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Interview with Pedro Diaz from Tigers Lair AZ

Pedro Diaz, Black belt and head instructor of Tiger’s Lair Jiu Jitsu in Mesa, has been training Jiu Jitsu for well over a decade. Although he started the sport as an adult, Pedro has always had ambitious competition goals that have led him to American National and World Master titles. “I started training under Gustavo Dantas in 2004 after my boys Christian and Pedro asked me to try out a Jiu-jitsu class. Needless to say we were all immediately hooked on the sport. I received my Black belt from Gustavo in March 2014 after Winning the World Masters, making me Gustavo’s 2nd black belt to go from white belt to black belt under him. My son Christian was awarded his Black belt in 2016.”


Most Jiu Jitsu academies have an extremely diverse range of students. While this variety of students provides for a dynamic and exciting atmosphere, it can be challenging to create an environment where every student is able to progress towards their goals in an optimal way. For Pedro, however, all competitors should train with a similar mindset. “I believe training for Masters tournaments is no different than training for adults especially in the Black belt division. The competitors are so talented at this level that you have to train as if you were training to compete at the adult level.”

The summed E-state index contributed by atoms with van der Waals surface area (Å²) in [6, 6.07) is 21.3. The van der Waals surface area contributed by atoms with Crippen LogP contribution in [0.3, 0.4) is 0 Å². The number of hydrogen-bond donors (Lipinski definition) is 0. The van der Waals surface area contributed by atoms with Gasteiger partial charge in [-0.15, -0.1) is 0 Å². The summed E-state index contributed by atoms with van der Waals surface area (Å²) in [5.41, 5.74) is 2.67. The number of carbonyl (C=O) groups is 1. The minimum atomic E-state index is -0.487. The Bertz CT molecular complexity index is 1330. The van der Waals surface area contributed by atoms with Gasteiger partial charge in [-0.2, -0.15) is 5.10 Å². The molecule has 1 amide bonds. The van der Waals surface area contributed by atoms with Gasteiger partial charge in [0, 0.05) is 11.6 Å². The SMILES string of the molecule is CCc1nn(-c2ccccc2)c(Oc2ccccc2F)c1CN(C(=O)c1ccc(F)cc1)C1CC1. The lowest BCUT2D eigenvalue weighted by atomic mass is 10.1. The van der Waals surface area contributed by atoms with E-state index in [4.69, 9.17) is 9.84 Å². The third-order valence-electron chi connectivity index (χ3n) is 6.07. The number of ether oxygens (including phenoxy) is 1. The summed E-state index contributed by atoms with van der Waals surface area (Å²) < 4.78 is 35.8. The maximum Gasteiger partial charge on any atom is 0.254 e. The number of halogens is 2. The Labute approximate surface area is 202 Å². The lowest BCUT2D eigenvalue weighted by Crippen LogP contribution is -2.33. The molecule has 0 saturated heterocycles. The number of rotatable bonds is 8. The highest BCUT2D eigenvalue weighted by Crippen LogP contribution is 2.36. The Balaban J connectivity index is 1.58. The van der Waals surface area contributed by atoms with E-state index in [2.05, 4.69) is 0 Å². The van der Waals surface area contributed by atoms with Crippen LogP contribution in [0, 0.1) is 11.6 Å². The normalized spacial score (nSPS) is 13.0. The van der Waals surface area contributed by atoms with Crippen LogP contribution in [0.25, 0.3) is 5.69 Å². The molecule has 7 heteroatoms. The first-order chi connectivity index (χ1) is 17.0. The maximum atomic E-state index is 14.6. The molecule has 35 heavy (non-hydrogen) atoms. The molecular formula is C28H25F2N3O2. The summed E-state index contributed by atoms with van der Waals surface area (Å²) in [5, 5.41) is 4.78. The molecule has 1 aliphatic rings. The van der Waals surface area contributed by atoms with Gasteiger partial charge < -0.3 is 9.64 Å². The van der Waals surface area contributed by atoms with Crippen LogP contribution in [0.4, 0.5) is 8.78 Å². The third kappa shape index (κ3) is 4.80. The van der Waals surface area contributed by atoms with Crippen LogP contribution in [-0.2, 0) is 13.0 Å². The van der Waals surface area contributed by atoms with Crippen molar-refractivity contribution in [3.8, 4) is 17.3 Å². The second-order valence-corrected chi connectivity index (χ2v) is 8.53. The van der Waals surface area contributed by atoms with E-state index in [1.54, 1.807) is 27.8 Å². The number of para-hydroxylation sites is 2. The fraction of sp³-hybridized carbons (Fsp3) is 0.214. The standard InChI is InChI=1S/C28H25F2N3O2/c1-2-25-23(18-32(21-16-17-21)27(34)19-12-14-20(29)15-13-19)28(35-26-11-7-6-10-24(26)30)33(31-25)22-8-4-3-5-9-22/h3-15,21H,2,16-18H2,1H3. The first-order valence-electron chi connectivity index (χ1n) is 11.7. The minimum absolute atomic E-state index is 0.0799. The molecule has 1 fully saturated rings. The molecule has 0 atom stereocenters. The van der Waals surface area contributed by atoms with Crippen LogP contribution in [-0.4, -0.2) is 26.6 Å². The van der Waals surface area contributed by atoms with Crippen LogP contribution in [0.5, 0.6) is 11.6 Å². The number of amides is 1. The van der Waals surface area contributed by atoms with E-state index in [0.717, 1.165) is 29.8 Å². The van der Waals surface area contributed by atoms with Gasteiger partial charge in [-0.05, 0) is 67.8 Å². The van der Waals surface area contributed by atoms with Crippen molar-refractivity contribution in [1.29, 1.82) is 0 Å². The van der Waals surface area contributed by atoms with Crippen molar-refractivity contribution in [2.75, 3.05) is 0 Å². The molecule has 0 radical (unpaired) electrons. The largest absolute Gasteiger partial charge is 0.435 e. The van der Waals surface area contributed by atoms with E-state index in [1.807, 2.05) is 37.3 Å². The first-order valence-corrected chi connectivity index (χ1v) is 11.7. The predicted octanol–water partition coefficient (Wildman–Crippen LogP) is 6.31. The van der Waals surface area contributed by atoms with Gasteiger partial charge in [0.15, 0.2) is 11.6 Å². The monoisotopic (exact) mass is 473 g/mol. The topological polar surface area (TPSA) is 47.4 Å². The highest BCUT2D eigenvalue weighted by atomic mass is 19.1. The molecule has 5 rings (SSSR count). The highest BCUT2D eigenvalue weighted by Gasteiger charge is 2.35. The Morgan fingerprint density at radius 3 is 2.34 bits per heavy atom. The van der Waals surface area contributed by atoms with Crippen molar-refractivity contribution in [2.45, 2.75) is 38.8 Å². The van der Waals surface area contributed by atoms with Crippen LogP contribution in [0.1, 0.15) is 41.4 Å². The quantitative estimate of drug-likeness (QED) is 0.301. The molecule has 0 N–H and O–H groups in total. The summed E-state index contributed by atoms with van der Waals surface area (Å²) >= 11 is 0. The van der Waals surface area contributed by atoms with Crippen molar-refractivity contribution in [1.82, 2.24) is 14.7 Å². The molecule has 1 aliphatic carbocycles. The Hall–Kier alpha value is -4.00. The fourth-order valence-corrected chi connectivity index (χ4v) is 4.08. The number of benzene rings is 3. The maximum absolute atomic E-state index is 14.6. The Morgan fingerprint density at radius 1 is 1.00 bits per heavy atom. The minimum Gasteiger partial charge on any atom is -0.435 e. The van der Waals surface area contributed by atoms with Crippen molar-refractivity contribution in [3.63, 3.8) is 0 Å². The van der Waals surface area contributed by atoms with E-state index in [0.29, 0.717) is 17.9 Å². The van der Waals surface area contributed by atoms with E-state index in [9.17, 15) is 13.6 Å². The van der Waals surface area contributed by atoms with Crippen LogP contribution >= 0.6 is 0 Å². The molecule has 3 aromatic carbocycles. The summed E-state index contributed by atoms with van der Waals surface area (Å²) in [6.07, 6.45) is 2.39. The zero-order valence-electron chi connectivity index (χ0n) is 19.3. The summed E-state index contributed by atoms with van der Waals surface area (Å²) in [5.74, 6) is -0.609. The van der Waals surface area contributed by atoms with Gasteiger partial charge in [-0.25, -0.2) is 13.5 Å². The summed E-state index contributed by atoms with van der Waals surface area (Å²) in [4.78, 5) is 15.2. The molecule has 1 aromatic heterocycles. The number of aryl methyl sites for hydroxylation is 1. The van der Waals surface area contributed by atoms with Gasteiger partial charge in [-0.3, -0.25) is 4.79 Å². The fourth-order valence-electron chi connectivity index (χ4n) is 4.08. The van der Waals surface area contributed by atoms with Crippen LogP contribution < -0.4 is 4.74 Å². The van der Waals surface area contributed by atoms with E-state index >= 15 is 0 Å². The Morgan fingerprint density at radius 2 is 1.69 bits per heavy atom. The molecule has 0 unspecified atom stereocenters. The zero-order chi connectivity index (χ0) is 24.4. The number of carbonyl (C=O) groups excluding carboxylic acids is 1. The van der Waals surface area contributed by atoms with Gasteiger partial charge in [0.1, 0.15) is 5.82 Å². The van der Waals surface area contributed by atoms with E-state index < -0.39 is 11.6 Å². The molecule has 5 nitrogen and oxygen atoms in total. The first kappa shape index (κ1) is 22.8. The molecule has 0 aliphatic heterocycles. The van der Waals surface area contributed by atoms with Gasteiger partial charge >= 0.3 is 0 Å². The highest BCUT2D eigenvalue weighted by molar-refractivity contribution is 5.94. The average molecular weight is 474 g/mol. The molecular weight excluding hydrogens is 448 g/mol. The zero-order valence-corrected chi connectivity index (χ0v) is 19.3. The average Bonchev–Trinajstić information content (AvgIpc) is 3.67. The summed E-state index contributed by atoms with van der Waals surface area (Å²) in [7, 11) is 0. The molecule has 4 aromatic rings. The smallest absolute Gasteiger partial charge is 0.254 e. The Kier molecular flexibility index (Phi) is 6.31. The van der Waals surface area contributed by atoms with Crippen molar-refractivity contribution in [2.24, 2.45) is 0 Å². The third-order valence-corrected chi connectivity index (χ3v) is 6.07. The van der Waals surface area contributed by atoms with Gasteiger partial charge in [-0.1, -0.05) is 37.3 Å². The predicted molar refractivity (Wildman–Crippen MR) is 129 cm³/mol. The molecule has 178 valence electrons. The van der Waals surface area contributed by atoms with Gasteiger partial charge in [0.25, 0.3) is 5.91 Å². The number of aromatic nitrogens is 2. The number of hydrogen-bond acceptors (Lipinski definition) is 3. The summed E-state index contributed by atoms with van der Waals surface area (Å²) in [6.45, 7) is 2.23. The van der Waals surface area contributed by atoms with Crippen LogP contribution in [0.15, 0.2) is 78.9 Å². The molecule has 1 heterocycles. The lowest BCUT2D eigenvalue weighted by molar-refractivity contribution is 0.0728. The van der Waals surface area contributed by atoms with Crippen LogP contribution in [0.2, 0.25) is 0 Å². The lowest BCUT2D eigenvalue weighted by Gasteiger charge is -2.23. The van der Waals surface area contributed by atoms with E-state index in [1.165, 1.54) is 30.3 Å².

Despite Pedro’s competitive accomplishments, he’s had his fair share of setbacks as well. “I’ve had my share of near career ending injuries like the time I separated my AC joint in the PAN open finals. Fortunately for me Dr. Jenny from Oss Physical Therapy has been working on healing my body since 2010. Because of her talent I have been able to avoid surgeries and make 100% recoveries.”


These setbacks have only fueled Pedro’s future competitive goals. “I most definitely plan to continue competing. Unfortunately after Winning the 2016 US Nationals my wife and I were involved in a terrible car accident that had us in therapy for 8 months and caused me to miss the entire 2017 season. My goal for 2018 is to win the PAN, Nationals & Master Worlds.” To keep up with Pedro’s school and his competitions, visit

Longevity in Jiu Jitsu with Roger Mejia of The Agora BJJ

Roger & Gustavo Dantas

By Danny O’Donnell  

Roger Mejia is the owner and head instructor of The Agora BJJ in Casa Grande, an affiliate of GD Jiu Jitsu Academy. Having trained consistently and competed in both Jiu Jitsu and MMA, Roger has dedicated much of his adult life to Martial Arts. His promotion to black belt in 2016 was a testament to the lifestyle he’s committed to since he started training. “It was a crazy moment as all the years of commuting to the valley paid off. Being able to bring my students to my promotion was an awesome feeling too. I remember the days when I had a full-time job working 12-16 hours to the days when I had to have two jobs and thinking “I’m never going to make it to my purple belt.” Going through all that and now having my own academy and being able to relate to some of my students really made the bumpy/long road totally worth it. Seeing Jiu Jitsu now as a black belt makes me realize I’m never going to know everything and I’m ok with that.”